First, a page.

The first recorded rudimentary steam engine was the aeolipile described by Heron of Alexandria in 1st-century Roman Egypt.Several steam-powered devices were later experimented with or proposed, such as Taqi al-Din's steam jack, a steam turbine in 16th-century Ottoman Egypt, and Thomas Savery's steam pump in 17th-century England. In 1712, Thomas Newcomen's atmospheric engine became the first commercially successful engine using the principle of the piston and cylinder, which was the fundamental type of steam engine used until the early 20th century. The steam engine was used to pump water out of coal mines.
During the Industrial Revolution, steam engines started to replace water and wind power, and eventually became the dominant source of power in the late 19th century and remaining so into the early decades of the 20th century, when the more efficient steam turbine and the internal combustion engine resulted in the rapid replacement of the steam engines. The steam turbine has become the most common method by which electrical power generators are driven.Investigations are being made into the practicalities of reviving the reciprocating steam engine as the basis for the new wave of advanced steam technology.
The earliest known rudimentary steam engine and reaction steam turbine, the aeolipile, is described by a mathematician and engineer named Heron of Alexandria (Heron) in 1st century Roman Egypt, as recorded in his manuscript Spiritalia seu Pneumatica. [ citation needed ]Steam ejected tangentially from nozzles caused a pivoted ball to rotate. Its thermal efficiency was low. This suggests that the conversion of steam pressure into mechanical movement was known in Roman Egypt in the 1st century. Heron also devised a machine that used air heated in an altar fire to displace a quantity of water from a closed vessel. The weight of the water was made to pull a hidden rope to operate temple doors. Some historians have conflated the two inventions to assert, incorrectly, that the aeolipile was capable of useful work.
According to William of Malmesbury, in 1125, Reims was home to a church that had an organ powered by air escaping from compression "by heated water", apparently designed and constructed by professor Gerbertus.
Among the papers of Leonardo da Vinci dating to the late 15th century is the design for a steam-powered cannon called the Architonnerre, which works by the sudden influx of hot water into a sealed, red-hot cannon.
A rudimentary impact steam turbine was described in 1551 by Taqi al-Din, a philosopher, astronomer and engineer in 16th century Ottoman Egypt, who described a method for rotating a spit by means of a jet of steam playing on rotary vanes around the periphery of a wheel. A similar device for rotating a spit was also later described by John Wilkins in 1648.These devices were then called "mills" but are now known as steam jacks. Another similar rudimentary steam turbine is shown by Giovanni Branca, an Italian engineer, in 1629 for turning a cylindrical escapement device that alternately lifted and let fall a pair of pestles working in mortars. The steam flow of these early steam turbines, however, was not concentrated and most of its energy was dissipated in all directions. This would have led to a great waste of energy and so they were never seriously considered for industrial use.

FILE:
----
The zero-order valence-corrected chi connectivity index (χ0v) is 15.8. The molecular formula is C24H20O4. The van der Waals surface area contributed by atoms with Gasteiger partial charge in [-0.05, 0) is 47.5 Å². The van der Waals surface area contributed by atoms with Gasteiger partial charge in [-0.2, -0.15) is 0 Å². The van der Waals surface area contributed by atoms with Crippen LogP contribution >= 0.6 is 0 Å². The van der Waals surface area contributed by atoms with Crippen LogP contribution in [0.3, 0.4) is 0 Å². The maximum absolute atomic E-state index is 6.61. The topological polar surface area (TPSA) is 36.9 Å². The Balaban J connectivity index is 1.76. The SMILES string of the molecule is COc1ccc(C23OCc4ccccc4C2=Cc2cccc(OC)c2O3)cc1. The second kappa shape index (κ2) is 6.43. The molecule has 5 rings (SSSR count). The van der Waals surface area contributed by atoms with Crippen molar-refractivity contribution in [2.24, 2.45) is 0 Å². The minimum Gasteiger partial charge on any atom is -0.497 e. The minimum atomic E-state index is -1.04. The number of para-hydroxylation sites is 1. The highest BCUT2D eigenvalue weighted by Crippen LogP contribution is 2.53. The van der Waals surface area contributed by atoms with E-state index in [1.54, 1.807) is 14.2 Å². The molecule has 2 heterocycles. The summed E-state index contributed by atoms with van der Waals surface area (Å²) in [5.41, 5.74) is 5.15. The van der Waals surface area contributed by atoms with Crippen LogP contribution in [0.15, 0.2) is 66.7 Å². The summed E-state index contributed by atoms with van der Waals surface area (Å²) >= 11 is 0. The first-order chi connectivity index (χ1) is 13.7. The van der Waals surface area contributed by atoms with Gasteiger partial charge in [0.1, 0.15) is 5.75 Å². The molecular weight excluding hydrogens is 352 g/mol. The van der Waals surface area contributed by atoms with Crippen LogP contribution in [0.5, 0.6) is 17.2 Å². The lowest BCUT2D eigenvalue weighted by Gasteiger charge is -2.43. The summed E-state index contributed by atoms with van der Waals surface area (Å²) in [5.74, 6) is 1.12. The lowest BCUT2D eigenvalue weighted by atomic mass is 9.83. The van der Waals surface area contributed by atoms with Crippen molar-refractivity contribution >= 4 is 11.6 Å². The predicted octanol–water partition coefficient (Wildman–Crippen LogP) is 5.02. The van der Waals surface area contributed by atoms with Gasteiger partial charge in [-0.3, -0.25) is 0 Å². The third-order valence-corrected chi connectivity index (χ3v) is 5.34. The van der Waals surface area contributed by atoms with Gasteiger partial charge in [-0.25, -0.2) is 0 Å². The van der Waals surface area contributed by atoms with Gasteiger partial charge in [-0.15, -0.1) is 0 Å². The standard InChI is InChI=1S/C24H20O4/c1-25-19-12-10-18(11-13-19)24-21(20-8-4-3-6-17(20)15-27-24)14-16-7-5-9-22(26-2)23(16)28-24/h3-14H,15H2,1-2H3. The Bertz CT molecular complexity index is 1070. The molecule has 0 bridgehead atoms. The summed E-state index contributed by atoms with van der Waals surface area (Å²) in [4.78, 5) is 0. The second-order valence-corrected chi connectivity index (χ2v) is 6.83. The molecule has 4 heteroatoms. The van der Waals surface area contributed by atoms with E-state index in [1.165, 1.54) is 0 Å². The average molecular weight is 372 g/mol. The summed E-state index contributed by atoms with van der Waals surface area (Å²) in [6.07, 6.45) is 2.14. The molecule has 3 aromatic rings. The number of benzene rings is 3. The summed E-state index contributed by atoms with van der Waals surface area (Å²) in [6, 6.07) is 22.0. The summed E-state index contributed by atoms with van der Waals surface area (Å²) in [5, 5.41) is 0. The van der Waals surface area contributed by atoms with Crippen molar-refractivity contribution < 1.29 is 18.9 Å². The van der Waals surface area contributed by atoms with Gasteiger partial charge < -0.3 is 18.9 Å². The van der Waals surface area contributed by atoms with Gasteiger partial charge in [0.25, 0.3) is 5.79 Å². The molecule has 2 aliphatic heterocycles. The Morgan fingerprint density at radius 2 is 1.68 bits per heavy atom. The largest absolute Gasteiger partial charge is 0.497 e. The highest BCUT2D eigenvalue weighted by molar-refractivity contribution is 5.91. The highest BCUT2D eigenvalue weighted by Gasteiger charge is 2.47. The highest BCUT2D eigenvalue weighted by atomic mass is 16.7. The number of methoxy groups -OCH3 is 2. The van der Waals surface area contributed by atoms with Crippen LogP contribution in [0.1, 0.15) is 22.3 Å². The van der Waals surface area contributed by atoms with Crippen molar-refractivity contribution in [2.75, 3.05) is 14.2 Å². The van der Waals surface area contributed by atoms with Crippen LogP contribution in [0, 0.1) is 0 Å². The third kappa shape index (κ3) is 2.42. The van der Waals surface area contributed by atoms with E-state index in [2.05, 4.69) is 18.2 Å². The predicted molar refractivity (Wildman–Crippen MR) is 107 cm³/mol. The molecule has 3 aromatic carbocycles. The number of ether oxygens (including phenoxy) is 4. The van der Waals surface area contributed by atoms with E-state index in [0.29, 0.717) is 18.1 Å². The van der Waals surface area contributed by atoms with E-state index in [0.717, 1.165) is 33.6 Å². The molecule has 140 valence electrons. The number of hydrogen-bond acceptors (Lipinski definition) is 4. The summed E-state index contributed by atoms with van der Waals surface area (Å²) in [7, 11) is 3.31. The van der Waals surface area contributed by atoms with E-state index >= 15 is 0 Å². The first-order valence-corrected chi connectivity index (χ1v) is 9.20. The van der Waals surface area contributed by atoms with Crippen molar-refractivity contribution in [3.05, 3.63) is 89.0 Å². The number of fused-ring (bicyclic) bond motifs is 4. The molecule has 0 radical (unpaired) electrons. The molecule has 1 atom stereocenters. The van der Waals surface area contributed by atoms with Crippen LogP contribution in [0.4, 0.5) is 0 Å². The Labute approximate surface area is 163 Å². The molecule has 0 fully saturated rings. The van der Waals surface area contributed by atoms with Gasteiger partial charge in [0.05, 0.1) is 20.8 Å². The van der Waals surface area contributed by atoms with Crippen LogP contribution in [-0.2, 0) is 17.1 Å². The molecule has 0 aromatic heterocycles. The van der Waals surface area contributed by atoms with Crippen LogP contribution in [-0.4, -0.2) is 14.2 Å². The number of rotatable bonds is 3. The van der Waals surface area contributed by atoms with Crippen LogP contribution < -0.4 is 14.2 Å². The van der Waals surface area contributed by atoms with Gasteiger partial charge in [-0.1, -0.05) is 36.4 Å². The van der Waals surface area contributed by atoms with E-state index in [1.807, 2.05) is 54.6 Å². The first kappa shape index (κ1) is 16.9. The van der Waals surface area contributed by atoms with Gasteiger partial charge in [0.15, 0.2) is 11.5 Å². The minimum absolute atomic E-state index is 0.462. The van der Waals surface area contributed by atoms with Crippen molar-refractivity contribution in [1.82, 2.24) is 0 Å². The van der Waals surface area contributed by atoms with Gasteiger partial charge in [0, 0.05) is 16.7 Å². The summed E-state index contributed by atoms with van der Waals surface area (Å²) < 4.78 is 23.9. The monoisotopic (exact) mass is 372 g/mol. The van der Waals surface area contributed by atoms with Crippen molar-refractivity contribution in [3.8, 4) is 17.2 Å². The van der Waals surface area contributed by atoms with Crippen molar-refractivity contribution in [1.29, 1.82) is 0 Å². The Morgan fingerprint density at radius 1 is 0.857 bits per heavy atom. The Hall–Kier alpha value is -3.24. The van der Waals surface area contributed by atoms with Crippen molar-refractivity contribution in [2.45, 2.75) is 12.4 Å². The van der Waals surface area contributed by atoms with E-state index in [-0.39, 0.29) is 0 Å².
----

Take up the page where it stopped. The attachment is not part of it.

In 1605 French mathematician Florence Rivault in his treatise on artillery wrote on his discovery that water, if confined in a bombshell and heated, would explode the shells.
In 1606, the Spaniard Jerónimo de Ayanz y Beaumont demonstrated and was granted a patent for a steam powered water pump. The pump was successfully used to drain the inundated mines of Guadalcanal, Spain.
“The discoveries that, when brought together by Thomas Newcomen in 1712, resulted in the steam engine were:"
In 1643 Evangelista Torricelli conducted experiments on suction lift water pumps to test their limits, which was about 32 feet (Atmospheric pressure is 32.9 feet or 10.03 meters. Vapor pressure of water lowers theoretical lift height.). He devised an experiment using a tube filled with mercury and inverted in a bowl of mercury (a barometer) and observed an empty space above the column of mercury, which he theorized contained nothing, that is, a vacuum.
Influenced by Torricelli, Otto von Guericke invented a vacuum pump by modifying an air pump used for pressurizing an air gun. Guericke put on a demonstration in 1654 in Magdeburg, Germany, where he was mayor. Two copper hemispheres were fitted together and air was pumped out. Weights strapped to the hemispheres could not pull them apart until the air valve was opened. The experiment was repeated in 1656 using two teams of 8 horses each, which could not separate the Magdeburg hemispheres.
Gaspar Schott was the first to describe the hemisphere experiment in his Mechanica Hydraulico-Pneumatica (1657).
After reading Schott’s book, Robert Boyle built an improved vacuum pump and conducted related experiments.
Denis Papin became interested in using a vacuum to generate motive power while working with Christiaan Huygens and Gottfried Leibniz in Paris in 1663. Papin worked for Robert Boyle from 1676 to 1679, publishing an account of his work in Continuation of New Experiments (1680) and gave a presentation to Royal Society in 1689. From 1690 on Papin began experimenting with a piston to produce power with steam, building model steam engines. He experimented with atmospheric and pressure steam engines, publishing his results in 1707.